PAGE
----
If you have a business idea, but you’re not keen on going it alone, finding out what is a partnership and the pros and cons associated with it may be a good step for you.
A business partnership is a little like a marriage and it’s a good idea to make sure you’re really confident of your relationship with your proposed business partner before you jump in. You may find your ideal business partner in your family or circle of friends, a work colleague, supplier or customer, or they could be someone you’ve searched down for a specific skill set.
In a business partnership, each partner shares responsibility for the business. The profits are shared, as is liability. And while a business partnership doesn’t require any legal written agreements it’s always recommended to make your business arrangements official and to get them down on paper with either a solicitor or an accountant.
To set up in partnership one person must be selected as the ‘nominated partner’. The nominated partner must register the partnership and register for Self Assessment tax with HMRC. Other partners must then register for Self Assessment tax as well.
As with being a sole trader, there’s no need to register with Companies House if you’re in a partnership, but there can be added advantages to setting up as a limited company and it’s worth investigating all options.
What is a partnership – the benefits
Setting up in a partnership you’ll share a lot of the business load as well as sharing your ideas, skills and expertise. You’ll also benefit from:
Sharing the load
Being in business on your own can be an emotional strain. With a partner you’ll have a sounding board and someone to take part ownership in decision making too.
A cut of the costs
As a partner in business, you’ll only need to foot your portion of the bills, making start up more economical for you.
You may have similar contacts. Especially if your partner has worked with you in the past, and they’ll bring their own network of business associates with them too – all helping to get business going.
With more than one person at the helm, if you’re ill or if you’d like to take a holiday, there’ll be someone else to keep things running smoothly.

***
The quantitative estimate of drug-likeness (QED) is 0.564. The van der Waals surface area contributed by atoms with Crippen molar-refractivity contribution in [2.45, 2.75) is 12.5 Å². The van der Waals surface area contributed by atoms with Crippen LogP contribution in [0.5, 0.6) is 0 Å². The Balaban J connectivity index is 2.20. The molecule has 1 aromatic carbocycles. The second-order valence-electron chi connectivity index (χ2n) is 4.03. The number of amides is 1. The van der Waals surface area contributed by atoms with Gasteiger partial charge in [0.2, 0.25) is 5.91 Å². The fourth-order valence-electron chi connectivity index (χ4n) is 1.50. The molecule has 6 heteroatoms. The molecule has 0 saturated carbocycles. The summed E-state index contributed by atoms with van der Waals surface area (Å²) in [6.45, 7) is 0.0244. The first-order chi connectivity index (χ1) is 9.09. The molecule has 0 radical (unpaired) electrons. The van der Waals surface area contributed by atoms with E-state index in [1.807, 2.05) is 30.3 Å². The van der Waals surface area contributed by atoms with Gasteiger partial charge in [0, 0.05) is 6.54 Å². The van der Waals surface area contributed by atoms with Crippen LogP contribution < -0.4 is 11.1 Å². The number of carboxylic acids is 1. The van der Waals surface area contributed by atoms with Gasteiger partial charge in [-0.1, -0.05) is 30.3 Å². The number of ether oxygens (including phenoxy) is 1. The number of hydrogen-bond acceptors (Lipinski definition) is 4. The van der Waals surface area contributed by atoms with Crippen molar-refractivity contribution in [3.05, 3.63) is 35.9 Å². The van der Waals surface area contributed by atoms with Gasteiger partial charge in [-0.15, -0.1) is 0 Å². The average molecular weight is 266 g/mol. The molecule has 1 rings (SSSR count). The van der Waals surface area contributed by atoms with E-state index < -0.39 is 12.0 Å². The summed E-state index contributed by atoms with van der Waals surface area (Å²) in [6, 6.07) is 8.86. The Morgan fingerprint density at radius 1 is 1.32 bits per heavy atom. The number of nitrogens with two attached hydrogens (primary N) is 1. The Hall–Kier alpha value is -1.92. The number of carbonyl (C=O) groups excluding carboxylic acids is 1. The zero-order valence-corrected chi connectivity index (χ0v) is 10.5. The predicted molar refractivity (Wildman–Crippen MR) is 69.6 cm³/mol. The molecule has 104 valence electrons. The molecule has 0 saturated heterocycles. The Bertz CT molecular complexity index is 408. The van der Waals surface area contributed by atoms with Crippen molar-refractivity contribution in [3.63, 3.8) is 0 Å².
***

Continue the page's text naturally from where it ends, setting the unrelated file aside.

Working in partnership and the challenges ahead
While working in a partnership you don’t need to worry about registering with Companies House, actually there’s still a lot of paperwork involved to ensure you protect both yourself and your partner, and your business idea. Other risks include:
If your business doesn’t turn out as you’d hoped your liability won’t be limited. And if you haven’t drawn up proper contracts with your partner they may not be there to back you up when the chips are down.
If you’ve gone into partnership with a friend or family member, or someone else you know, there is a real risk that you’ll have opposing ideas that mean the end of your business and your relationship.
Follow the leader
Working out who will take the lead in your business can prove testing – in a partnership you need to try to ensure all things remain equal.
If you choose to include partners in your business you’ll also need to share the profits, while you’ll still be personally responsible for any losses the business makes.
Regulations for partnerships
While you don’t need to register with Companies House if you’re setting up in partnership you do need to register with HMRC and keep formal records of your business finances, including your income, expenses and your profits. Of course, you’ll also need to make a joint decision on what to do with your profits each year.
As the nominated partner, you’ll be responsible for sending the partnership’s tax return as well as your Self Assessment return and all partners are responsible for paying their income tax and National Insurance contributions (NICs).